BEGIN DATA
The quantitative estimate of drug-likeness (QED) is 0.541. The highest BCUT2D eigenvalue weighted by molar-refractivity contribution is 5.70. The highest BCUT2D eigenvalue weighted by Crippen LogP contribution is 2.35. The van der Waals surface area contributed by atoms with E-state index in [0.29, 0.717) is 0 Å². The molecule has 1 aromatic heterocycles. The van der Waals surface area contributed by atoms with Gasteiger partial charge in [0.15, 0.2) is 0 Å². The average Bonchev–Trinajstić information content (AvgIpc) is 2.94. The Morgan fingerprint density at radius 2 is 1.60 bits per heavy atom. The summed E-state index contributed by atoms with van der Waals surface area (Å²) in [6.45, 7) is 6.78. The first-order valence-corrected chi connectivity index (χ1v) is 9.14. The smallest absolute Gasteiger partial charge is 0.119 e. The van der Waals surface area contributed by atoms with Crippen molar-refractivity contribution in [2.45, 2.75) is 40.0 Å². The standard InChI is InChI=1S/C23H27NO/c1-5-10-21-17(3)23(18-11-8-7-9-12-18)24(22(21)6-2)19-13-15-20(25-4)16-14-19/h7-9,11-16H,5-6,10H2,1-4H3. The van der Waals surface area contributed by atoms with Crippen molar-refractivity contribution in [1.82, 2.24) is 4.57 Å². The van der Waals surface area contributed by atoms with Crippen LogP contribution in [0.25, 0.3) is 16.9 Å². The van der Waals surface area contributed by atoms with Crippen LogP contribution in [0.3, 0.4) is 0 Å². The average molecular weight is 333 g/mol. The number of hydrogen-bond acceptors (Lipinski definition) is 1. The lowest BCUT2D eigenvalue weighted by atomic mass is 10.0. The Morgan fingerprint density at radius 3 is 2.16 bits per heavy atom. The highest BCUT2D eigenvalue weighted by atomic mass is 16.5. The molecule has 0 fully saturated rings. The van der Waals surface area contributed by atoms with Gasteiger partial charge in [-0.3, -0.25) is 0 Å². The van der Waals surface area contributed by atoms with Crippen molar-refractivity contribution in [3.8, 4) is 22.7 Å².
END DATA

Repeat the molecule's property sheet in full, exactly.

The quantitative estimate of drug-likeness (QED) is 0.541. The highest BCUT2D eigenvalue weighted by molar-refractivity contribution is 5.70. The highest BCUT2D eigenvalue weighted by Crippen LogP contribution is 2.35. The van der Waals surface area contributed by atoms with E-state index in [0.29, 0.717) is 0 Å². The molecule has 1 aromatic heterocycles. The van der Waals surface area contributed by atoms with Gasteiger partial charge in [0.15, 0.2) is 0 Å². The average Bonchev–Trinajstić information content (AvgIpc) is 2.94. The Morgan fingerprint density at radius 2 is 1.60 bits per heavy atom. The summed E-state index contributed by atoms with van der Waals surface area (Å²) in [6.45, 7) is 6.78. The first-order valence-corrected chi connectivity index (χ1v) is 9.14. The smallest absolute Gasteiger partial charge is 0.119 e. The van der Waals surface area contributed by atoms with Crippen molar-refractivity contribution in [2.45, 2.75) is 40.0 Å². The standard InChI is InChI=1S/C23H27NO/c1-5-10-21-17(3)23(18-11-8-7-9-12-18)24(22(21)6-2)19-13-15-20(25-4)16-14-19/h7-9,11-16H,5-6,10H2,1-4H3. The van der Waals surface area contributed by atoms with Crippen molar-refractivity contribution in [1.82, 2.24) is 4.57 Å². The van der Waals surface area contributed by atoms with Crippen LogP contribution in [0.25, 0.3) is 16.9 Å². The van der Waals surface area contributed by atoms with Crippen LogP contribution in [0.3, 0.4) is 0 Å². The average molecular weight is 333 g/mol. The number of hydrogen-bond acceptors (Lipinski definition) is 1. The lowest BCUT2D eigenvalue weighted by atomic mass is 10.0. The Morgan fingerprint density at radius 3 is 2.16 bits per heavy atom. The highest BCUT2D eigenvalue weighted by atomic mass is 16.5. The molecule has 0 fully saturated rings. The van der Waals surface area contributed by atoms with Gasteiger partial charge in [-0.3, -0.25) is 0 Å². The van der Waals surface area contributed by atoms with Crippen molar-refractivity contribution in [3.8, 4) is 22.7 Å².